“We set our sludge wasting at 35 gal per minute, for example. It runs all day, feeds into the thickener, and the thickener dewaters,” Smith said. “So when the guys come in in the morning, they may have 10 ft of material in the thickener. They start the centrifuge and let it run 8 to 12 hours. Then they shut it down for the night. The next morning there is another 6 or 8 or 10 ft. It’s not unusual to make changes because you are batch operating the thickener. When it starts in the morning it may be 3% solids. Right before quitting time, the solids may be 1% to 1.5%.”
How It Works
Depending on the size of the wastewater treatment plant, there may be a variety of processes used. Although Solvay only uses centrifuges for dewatering, thickening also is possible with decanter centrifuges.
All wastewater treatment plants have some kind of thickening process. This means concentrating the surplus slurry produced in the biological stages from 5 to 10 g/L total dry solids to 5% to 8%, before it is pumped into the digestion tower. The slurry volume is reduced by 90% to 95% in this process. Solvay currently uses settling clarifiers, but also could use a centrifuge to perform this step, which is then followed by a dewatering process.
Whether the solids are transported after dewatering, reused as fertilizer, disposed of in landfills or incinerated, maximum dryness is the most critical factor. The other key factors are cost efficiency in terms of consumption of polymers, energy, water spare parts, as well as continuous, automatic operation at minimal costs.
A decanter centrifuge can be viewed as a settling pond wrapped around an axis. In the settling pond, solid particles, which are heavier than the liquid, settle to the bottom driven by gravity and build up a sediment layer on the bottom of the pond. In the rotating bowl of the centrifuge, solid particles, which are heavier than the liquid, move to the inner diameter of the bowl driven by centrifugal force and build up an annular sediment layer on the inner surface of the centrifuge bowl. Since the centrifugal force in the decanter is approximately 3,000 x g instead of 1 x g in the settling pond, separating solid particles from a liquid in a centrifuge becomes faster and more efficient.
The bowl shell of a decanter centrifuge has a cylindrical, conical shape. It rotates at a high speed, creating the centrifugal force needed for the separation. Inside the bowl, there is a scroll conveyor for the continuous discharge of the sediment, which is packed on the inner surface of the bowl wall. The scroll conveyor rotates at a speed relative to the bowl speed. This differential speed is created by a rotating gear box at the drive end of the bowl. The sludge to be separated enters the bowl via a stationary feed pipe. From the feed pipe it enters the separation zone in the scroll body. In the separation zone, it separates into a sediment layer and a liquid layer. The sediment is scraped off the bowl wall via the scroll conveyor and delivered out of the pond on the conical end of the machine before it leaves via discharge ports on the conical end of the bowl. The separated liquid flows to the cylindrical end of the bowl where it is discharged by gravity via an overflow weir.
These critical design features have been considered since the beginning of the 1970s. Today, the result of this continuous development is the complete Flottweg HTS decanter portfolio for sludge dewatering which includes equipment to handle capacities of 40 to 800 gpm.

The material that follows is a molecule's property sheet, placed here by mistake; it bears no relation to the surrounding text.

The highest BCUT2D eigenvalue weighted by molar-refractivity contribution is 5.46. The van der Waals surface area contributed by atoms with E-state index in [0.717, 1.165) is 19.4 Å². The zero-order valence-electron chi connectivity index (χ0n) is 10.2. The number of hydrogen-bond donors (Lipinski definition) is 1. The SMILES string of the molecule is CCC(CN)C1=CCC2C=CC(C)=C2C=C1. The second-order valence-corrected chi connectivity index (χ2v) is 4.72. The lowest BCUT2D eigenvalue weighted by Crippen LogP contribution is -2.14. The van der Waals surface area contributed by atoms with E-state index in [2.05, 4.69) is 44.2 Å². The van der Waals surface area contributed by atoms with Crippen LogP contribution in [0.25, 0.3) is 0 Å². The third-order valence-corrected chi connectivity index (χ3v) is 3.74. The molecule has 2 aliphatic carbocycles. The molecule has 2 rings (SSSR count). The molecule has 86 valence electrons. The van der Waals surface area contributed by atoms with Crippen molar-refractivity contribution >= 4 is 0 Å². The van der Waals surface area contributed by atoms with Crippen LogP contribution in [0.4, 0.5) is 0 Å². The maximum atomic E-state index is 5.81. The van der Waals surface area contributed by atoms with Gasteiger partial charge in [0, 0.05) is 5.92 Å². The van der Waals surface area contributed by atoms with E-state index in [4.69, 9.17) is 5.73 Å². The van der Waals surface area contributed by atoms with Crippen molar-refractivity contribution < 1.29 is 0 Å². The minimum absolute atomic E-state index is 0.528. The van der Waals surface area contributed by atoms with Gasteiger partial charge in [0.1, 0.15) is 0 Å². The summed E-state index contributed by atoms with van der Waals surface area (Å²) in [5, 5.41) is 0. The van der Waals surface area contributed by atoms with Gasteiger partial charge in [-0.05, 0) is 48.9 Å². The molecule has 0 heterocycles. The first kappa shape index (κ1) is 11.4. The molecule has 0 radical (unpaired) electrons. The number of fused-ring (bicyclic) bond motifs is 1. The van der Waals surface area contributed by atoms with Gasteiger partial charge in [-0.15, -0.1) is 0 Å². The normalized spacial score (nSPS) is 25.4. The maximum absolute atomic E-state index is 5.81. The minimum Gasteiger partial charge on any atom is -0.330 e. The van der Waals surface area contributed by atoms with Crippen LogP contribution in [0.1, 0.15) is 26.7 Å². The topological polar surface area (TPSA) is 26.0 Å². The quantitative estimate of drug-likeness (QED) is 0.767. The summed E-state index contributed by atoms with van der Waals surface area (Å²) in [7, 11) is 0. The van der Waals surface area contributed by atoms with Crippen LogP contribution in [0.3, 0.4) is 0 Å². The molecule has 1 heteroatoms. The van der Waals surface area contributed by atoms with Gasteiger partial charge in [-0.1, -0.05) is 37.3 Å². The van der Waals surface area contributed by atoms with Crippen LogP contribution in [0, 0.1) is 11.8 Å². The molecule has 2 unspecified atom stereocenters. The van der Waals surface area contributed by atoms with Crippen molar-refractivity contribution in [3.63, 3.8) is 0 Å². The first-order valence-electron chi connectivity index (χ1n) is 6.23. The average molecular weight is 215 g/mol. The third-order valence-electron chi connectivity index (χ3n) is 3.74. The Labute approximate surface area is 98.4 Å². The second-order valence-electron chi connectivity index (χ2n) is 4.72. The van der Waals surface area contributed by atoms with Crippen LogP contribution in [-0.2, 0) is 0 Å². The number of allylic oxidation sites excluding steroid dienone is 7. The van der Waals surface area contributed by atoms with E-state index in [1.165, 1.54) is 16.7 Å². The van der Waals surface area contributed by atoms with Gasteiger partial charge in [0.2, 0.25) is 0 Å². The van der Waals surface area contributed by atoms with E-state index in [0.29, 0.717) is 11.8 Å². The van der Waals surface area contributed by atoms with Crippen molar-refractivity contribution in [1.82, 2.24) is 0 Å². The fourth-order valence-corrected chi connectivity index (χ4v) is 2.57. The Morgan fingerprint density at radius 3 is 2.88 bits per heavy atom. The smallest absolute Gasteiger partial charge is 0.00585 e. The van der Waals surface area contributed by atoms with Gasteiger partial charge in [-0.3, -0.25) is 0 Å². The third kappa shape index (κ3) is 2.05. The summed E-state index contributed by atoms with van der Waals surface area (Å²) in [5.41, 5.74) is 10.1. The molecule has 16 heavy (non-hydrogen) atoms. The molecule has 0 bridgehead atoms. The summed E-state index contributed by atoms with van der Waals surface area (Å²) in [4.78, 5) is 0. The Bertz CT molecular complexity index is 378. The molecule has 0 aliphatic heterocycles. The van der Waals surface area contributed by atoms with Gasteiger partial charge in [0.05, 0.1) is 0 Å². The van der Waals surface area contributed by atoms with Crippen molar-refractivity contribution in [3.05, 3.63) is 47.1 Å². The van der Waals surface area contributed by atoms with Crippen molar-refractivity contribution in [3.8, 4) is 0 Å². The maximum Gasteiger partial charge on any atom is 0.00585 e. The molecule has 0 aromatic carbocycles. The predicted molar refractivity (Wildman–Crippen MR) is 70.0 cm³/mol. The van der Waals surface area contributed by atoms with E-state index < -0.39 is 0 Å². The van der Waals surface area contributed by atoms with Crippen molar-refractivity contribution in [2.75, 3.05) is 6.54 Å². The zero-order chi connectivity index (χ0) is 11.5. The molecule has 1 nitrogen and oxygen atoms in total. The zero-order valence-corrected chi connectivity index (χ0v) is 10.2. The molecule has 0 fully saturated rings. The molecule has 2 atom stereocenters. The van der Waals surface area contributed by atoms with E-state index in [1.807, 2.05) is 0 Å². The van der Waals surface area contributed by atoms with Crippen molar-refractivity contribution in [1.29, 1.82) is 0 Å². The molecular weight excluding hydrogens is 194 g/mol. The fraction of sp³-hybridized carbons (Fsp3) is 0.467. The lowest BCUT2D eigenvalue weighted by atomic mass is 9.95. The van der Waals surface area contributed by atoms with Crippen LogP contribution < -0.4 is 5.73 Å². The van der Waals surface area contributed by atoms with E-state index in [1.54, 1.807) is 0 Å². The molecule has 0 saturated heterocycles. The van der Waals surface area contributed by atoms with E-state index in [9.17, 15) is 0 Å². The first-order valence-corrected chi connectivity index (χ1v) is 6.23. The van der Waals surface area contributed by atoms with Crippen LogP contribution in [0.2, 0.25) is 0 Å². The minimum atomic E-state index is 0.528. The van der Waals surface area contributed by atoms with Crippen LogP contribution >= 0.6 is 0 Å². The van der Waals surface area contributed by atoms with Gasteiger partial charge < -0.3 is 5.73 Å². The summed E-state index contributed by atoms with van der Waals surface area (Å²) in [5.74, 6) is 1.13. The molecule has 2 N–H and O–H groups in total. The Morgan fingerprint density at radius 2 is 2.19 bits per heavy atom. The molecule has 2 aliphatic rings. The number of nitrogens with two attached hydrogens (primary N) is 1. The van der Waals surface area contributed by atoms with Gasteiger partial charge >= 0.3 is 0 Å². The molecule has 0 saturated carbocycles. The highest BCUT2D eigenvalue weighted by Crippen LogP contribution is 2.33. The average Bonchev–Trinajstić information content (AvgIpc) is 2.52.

The centrifuge system allowed the Solvay Wastewater Treatment Plant to reduce man-hours used with the dewatering equipment, reduce operation time and tons of landfilled material, increase sludge consistency, and reduce energy.
“Our unit right now is a rental, but we hope to own it one day,” Smith said. “I tease the guys that it’s a rental, but they would kill me if I take this away from them. They would guard it at the gate. They could never go back to the old technology after using the Flottweg centrifuge. This technology has been proven at least 15 years, and we are just happy that we finally discovered it.”
The system allowed Solvay to decrease operation time from 24/7 with full-time dedicated operators, to just one 12-hour shift per day. Chamber presses required a lot of physical work, namely scraping and moving the plates, Smith said. This caused shoulder injuries and upper body strain. The centrifuge system decreased the need for additional manpower and also reduced the risk of injury for the operators.
“It was nice to get rid of the overtime,” he said. “We redirected the extra man-hours to other parts of the wastewater treatment plant, improving our operations and effluent quality. Once we got it started and going, it’s been very easy. Solvay and Willow Island is a site for growth. We want to expand. Before, we were concerned that the wastewater treatment plant couldn’t handle additional loading. Now, this is a non-issue. The centrifuge and the fact that we now have control of the wastewater treatment plant just confirm that this site is open for growth.”
The plant no longer needs to add fly ash to the centrifuge, which saves the cost of fly ash, hauling cost and tipping fees. In total, the plant was able to see a return on investment within a few months. After the first year in operation, the system proved its worth by saving Solvay more than $214,000 annually. This number includes costs for ash, ash transport, landfill transport, disposal, polymer, rental, rental labor, rolloff boxes, a rolloff truck, a plastic liner, maintenance and electrical expenses.
“The major benefit is I get to control the wastewater treatment plant,” Smith said. “We don’t allow those solids to go really high. We set them where they need to be. My polymer costs on the wastewater side has really fallen. Our operator only needs to start the centrifuge in the morning and move the dumpster with only a few minor adjustments.”